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Follow VPR's coverage of Vermont Yankee, from the archive and continuing through the plant's planned closure in 2014.Most Recent Reporting | From The Archive

Vermont Yankee To Lay Off 30 Workers

A deal is being finalized that would resolve financial issues related to the cleanup of the closed Vermont Yankee  nuclear plant.
Jason R. Henske
The Vermont Yankee nuclear power plant on the banks of the Connecticut River in Vernon. The plant's 40-year operating license

A company-wide downsizing at Entergy will lead to 30 lay-offs at the Vermont Yankee nuclear power plant.

Entergy officials announced the restructuring on Tuesday in the face of disappointing earnings. The company plans to cut about 800 of its 15,000 jobs in a move that’s supposed to save up to $250 million by 2016.

Yankee critics worry that the job cuts will compromise safety.

But Terry Young, Entergy’s vice president for nuclear communications, disputed that argument.

“We did give special attention to ensuring that we did not impact the hands-on, core functions responsible for the safe, secure, and reliable day-to-day operations of the plant,” he said.

Entergy announced the lay offs in a conference call with investors and analysts. The hundreds of job cuts are a way to “optimize the organization through human capital management,” said CEO Leo Denault.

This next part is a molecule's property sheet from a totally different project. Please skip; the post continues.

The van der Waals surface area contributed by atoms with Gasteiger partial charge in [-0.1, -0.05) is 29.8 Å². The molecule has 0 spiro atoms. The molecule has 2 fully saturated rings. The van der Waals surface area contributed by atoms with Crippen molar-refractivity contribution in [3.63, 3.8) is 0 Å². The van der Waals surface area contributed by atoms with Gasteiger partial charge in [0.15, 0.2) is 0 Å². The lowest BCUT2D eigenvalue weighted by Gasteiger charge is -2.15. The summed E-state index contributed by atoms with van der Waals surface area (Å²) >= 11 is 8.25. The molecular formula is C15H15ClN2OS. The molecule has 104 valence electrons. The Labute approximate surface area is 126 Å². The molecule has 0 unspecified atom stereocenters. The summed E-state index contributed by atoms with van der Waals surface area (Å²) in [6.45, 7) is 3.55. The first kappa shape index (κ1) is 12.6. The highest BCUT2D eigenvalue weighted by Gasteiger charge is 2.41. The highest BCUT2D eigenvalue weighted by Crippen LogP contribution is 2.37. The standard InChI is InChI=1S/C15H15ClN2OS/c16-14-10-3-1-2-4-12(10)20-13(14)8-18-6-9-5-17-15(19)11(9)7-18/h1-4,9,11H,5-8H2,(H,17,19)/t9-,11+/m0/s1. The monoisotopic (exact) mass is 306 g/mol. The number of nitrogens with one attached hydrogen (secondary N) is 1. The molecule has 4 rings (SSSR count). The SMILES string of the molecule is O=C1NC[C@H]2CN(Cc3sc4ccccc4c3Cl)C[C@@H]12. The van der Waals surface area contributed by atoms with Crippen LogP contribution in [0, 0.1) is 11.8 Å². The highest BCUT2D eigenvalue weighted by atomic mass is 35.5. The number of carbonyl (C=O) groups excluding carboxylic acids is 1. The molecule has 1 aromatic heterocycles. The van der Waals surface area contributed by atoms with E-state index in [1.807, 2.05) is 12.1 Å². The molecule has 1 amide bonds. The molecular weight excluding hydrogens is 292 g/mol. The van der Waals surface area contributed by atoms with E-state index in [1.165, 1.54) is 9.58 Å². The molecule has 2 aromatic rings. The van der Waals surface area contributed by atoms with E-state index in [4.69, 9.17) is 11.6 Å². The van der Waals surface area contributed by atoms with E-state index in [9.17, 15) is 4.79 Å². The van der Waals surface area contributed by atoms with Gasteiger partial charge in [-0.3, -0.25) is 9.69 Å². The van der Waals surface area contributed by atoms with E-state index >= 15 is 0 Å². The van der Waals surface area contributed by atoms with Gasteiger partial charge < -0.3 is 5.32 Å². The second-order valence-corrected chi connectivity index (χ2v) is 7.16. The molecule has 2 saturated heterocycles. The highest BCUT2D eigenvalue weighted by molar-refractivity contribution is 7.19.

“This process is a critical part of our ability to be successful at our goals of being more efficient, continuing to control our costs, and improving service levels,” he said.

But Arnie Gundersen, a nuclear engineer and Yankee critic, said the reductions will put more pressure on a workforce that is already under stress.

“These cuts are going to cut muscle, there is no doubt in my mind,” he said.

Gundersen chaired a state oversight panel that looked at issues confronting the plant. He said that a decade ago Yankee boosted its power production by 20 percent without adding additional workers. He said the oversight panel concluded five years ago that the plant was under-staffed.

“So I think it’s only gotten worse. The same number of people are carrying the same amount of work, and now there’s going to be 30 less of them,” he said. “At some point, somebody is going to break and miss something. And when you miss something at a nuclear plant that can be a real problem.”

Gundersen said Entergy may choose to close the plant rather than invest about $70 million over the next few years to replace aging equipment and to comply with modifications required as a result of the Fukushima nuclear accident.  

These costs come as Entergy faces competitive pressure in the Northeast electricity market from lower-cost natural gas fired generators.

On the conference call with investors Entergy CEO Denault said as the company looks at the future of its wholesale nuclear fleet, all options are on the table.

John worked for VPR in 2001-2021 as reporter and News Director. Previously, John was a staff writer for the Sunday Times Argus and the Sunday Rutland Herald, responsible for breaking stories and in-depth features on local issues. He has also served as Communications Director for the Vermont Health Care Authority and Bureau Chief for UPI in Montpelier.
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